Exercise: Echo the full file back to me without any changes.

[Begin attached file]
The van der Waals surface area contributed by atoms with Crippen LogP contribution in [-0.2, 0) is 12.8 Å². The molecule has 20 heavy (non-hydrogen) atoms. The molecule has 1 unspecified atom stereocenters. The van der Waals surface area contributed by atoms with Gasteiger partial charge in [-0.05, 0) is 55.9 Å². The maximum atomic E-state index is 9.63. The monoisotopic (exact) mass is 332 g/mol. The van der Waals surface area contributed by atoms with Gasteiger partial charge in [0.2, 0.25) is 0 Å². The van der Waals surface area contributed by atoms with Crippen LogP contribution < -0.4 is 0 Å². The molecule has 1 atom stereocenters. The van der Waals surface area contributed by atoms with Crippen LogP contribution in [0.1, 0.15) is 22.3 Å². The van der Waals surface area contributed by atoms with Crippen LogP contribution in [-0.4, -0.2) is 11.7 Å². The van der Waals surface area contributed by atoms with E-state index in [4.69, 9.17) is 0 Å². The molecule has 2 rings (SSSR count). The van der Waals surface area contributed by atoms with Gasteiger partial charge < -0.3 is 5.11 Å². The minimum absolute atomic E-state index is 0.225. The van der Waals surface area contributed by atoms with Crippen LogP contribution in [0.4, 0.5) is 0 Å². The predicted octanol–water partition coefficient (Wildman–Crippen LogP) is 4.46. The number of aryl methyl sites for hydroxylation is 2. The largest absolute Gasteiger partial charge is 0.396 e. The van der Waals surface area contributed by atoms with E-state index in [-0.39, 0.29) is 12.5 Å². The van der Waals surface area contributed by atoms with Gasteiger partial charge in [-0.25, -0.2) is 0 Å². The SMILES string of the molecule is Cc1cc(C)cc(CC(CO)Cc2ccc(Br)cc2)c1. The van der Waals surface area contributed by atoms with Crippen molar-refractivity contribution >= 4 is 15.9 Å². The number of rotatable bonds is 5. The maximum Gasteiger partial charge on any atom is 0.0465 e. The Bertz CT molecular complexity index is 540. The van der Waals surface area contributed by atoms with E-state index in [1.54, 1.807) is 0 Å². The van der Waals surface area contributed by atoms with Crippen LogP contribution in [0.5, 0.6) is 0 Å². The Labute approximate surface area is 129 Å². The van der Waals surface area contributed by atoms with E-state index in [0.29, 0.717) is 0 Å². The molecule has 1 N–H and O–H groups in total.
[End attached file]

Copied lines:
The van der Waals surface area contributed by atoms with Crippen LogP contribution in [-0.2, 0) is 12.8 Å². The molecule has 20 heavy (non-hydrogen) atoms. The molecule has 1 unspecified atom stereocenters. The van der Waals surface area contributed by atoms with Gasteiger partial charge in [-0.05, 0) is 55.9 Å². The maximum atomic E-state index is 9.63. The monoisotopic (exact) mass is 332 g/mol. The van der Waals surface area contributed by atoms with Gasteiger partial charge in [0.2, 0.25) is 0 Å². The van der Waals surface area contributed by atoms with Crippen LogP contribution < -0.4 is 0 Å². The molecule has 1 atom stereocenters. The van der Waals surface area contributed by atoms with Crippen LogP contribution in [0.1, 0.15) is 22.3 Å². The van der Waals surface area contributed by atoms with Crippen LogP contribution in [-0.4, -0.2) is 11.7 Å². The van der Waals surface area contributed by atoms with E-state index in [4.69, 9.17) is 0 Å². The molecule has 2 rings (SSSR count). The van der Waals surface area contributed by atoms with Gasteiger partial charge < -0.3 is 5.11 Å². The minimum absolute atomic E-state index is 0.225. The van der Waals surface area contributed by atoms with Crippen LogP contribution in [0.4, 0.5) is 0 Å². The predicted octanol–water partition coefficient (Wildman–Crippen LogP) is 4.46. The number of aryl methyl sites for hydroxylation is 2. The largest absolute Gasteiger partial charge is 0.396 e. The van der Waals surface area contributed by atoms with E-state index in [-0.39, 0.29) is 12.5 Å². The van der Waals surface area contributed by atoms with Gasteiger partial charge in [-0.25, -0.2) is 0 Å². The SMILES string of the molecule is Cc1cc(C)cc(CC(CO)Cc2ccc(Br)cc2)c1. The van der Waals surface area contributed by atoms with Crippen molar-refractivity contribution >= 4 is 15.9 Å². The number of rotatable bonds is 5. The maximum Gasteiger partial charge on any atom is 0.0465 e. The Bertz CT molecular complexity index is 540. The van der Waals surface area contributed by atoms with E-state index in [1.54, 1.807) is 0 Å². The van der Waals surface area contributed by atoms with Crippen LogP contribution in [0.5, 0.6) is 0 Å². The Labute approximate surface area is 129 Å². The van der Waals surface area contributed by atoms with E-state index in [0.29, 0.717) is 0 Å². The molecule has 1 N–H and O–H groups in total.